Jacqueline Godden | Invocations For Kwanzaa

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Invocations for Kwanzaa

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Spoken Word: With Music Kids/Family: Children's Storytelling Moods: Mood: Seasonal
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Invocations For Kwanzaa

by Jacqueline Godden

A 2-CD Set of Original stories and music about the principles of the 7 days of Kwanzaa that you and your family will want to hear - year after year - again and again.(2 Hrs.)
Genre: Spoken Word: With Music
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1. Seven Days of Kwanzaa
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4:28 album only
2. Umoja (Music & Story)
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18:06 album only
3. Kuchichagulia (Music & Story)
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8:22 album only
4. Ujima (Music & Story)
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5:16 album only
5. Ujamaa (Music & Story)
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17:18 album only
6. Nia (Music & Story) (disc 2)
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9:53 album only
7. Kuumba (Music & Story)
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12:21 album only
8. Imani (Music & Story)
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8:47 album only
9. 7 Days of Kwanzaa (Music Only)
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4:33 album only
10. Umoja (Music Only)
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5:00 album only
11. Kuchichagulia (Music Only)
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2:51 album only
12. Ujima (Music Only)
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2:39 album only
13. Ujamaa (Music Only)
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3:36 album only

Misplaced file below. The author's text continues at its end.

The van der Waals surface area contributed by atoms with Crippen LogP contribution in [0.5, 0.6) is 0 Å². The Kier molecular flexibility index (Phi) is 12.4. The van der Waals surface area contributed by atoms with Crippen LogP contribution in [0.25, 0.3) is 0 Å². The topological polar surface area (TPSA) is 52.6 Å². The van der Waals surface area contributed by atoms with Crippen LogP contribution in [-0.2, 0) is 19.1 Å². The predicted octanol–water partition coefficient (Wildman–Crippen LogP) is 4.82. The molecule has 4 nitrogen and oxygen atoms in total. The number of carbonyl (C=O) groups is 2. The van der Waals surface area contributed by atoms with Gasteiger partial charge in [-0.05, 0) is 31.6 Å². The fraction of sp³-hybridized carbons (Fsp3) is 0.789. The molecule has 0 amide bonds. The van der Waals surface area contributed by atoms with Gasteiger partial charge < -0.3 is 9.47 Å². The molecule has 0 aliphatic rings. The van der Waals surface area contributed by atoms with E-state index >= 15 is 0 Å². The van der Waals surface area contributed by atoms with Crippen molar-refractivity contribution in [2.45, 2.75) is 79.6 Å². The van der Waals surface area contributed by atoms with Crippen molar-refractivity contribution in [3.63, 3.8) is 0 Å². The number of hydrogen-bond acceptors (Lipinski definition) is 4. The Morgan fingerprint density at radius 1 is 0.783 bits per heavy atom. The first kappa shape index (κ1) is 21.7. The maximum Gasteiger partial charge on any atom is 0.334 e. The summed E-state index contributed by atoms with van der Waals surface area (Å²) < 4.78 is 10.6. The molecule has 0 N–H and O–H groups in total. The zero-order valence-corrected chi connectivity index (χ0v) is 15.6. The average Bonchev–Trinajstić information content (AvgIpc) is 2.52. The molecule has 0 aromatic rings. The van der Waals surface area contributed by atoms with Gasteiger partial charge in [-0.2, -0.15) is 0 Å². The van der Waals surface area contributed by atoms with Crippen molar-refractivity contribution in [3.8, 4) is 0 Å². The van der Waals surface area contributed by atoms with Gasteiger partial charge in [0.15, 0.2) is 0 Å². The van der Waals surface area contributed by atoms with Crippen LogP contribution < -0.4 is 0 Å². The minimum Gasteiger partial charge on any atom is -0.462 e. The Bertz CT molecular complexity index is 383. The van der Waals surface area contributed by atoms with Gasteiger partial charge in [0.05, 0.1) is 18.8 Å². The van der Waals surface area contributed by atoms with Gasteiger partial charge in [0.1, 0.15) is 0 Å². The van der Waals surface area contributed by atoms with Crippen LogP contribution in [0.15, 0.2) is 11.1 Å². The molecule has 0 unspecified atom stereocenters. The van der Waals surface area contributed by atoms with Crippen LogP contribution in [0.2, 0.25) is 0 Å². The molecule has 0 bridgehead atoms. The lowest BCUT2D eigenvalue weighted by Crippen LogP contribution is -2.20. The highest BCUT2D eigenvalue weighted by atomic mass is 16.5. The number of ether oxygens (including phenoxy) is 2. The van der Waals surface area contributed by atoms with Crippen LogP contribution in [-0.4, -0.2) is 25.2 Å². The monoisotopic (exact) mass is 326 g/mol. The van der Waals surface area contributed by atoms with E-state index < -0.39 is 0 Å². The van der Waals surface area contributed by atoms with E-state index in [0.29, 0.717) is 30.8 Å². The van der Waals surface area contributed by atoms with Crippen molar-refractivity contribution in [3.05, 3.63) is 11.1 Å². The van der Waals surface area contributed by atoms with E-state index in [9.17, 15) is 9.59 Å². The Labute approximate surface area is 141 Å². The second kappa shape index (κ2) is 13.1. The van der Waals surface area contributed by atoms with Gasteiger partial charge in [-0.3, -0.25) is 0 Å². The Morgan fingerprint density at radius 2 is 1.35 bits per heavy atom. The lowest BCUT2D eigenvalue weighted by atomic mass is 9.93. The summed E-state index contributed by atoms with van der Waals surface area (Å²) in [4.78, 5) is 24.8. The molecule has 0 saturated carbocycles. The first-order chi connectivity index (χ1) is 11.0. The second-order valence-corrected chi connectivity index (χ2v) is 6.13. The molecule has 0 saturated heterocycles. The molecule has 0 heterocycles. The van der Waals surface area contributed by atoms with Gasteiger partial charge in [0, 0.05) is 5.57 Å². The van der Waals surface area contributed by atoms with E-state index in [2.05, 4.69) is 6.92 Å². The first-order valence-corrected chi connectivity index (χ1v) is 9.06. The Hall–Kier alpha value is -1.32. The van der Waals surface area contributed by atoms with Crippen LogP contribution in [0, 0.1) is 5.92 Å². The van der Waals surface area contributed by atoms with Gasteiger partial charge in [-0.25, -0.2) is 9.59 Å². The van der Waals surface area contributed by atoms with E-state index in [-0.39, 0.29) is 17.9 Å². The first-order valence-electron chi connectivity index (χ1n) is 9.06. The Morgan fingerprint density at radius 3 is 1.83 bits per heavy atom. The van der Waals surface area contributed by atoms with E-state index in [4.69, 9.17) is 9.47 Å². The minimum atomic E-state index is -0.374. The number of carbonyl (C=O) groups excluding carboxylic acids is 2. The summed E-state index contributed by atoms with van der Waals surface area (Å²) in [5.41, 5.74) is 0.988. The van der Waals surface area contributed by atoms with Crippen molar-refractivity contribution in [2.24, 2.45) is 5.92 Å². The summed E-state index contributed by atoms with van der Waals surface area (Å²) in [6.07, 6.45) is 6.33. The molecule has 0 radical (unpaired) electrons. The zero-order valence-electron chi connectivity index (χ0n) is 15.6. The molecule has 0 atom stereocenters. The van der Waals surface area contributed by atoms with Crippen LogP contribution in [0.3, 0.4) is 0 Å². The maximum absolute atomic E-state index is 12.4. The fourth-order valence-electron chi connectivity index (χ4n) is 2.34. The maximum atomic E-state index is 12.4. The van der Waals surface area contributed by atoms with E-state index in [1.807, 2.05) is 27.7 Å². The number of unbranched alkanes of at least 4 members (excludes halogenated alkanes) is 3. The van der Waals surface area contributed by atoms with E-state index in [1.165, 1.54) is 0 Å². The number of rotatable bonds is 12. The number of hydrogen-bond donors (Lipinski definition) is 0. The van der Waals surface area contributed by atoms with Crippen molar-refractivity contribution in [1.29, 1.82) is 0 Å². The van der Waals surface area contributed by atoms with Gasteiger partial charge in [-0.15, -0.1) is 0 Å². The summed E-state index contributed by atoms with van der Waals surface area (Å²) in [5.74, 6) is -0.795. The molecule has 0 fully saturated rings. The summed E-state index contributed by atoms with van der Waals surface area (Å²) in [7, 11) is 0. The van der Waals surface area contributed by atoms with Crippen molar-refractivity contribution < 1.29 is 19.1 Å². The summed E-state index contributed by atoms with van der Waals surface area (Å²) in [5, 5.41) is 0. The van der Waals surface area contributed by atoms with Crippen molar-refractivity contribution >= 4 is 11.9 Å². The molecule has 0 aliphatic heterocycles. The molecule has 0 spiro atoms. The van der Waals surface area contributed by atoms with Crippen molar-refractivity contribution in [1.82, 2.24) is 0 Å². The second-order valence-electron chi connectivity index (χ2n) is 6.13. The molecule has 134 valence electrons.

14. Nia (Music Only)
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4:44 album only
15. Kuumba (Music Only)
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4:31 album only
16. Imani (Music Only)
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3:30 album only
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ABOUT THIS ALBUM


Album Notes
INVOCATIONS FOR KWANZAA: Suite I - Seven Nights with Nana & Achebe

COME CELEBRATE Kwanzaa! an African American Harvest Festival Holiday with this 2-CD set of original music and stories for the Seven Days of Kwanzaa (Dec.26th through Jan. 1st of the new year). These captivating tales and songs will bring you back again and again to listen to this timeless work of art.

A Perfect gift for you, your family, and your whole community for the holidays ' Inspirational and educational for the classroom or wherever or whenever children ' young and old - come together to learn, to play and to celebrate in joyful creativity.


Story Line of: Seven Nights with Nana & Achebe

It is the time of the celebration of Kwanzaa in the African American Community.
10-year old Achebe's beloved Nana has recently joined the ancestors. Each night of Kwanzaa she visits him in his dreams and brings her Book of Life, filled with living pictures of the Spirit of the Seven Principles of Kwanzaa. Revelations appear and stories unfold with music and dance.

Chanting voices
interweaving and overlapping.
Drumming
ancestral and ever present
Calling forth
The Seven Principles of Kwanzaa
the Nguzo Saba


Story and Music are written, sung and spoken by Jacquie Godden. Percussion is arranged and performed James Imani Henry with added percussion by Rondo Raja.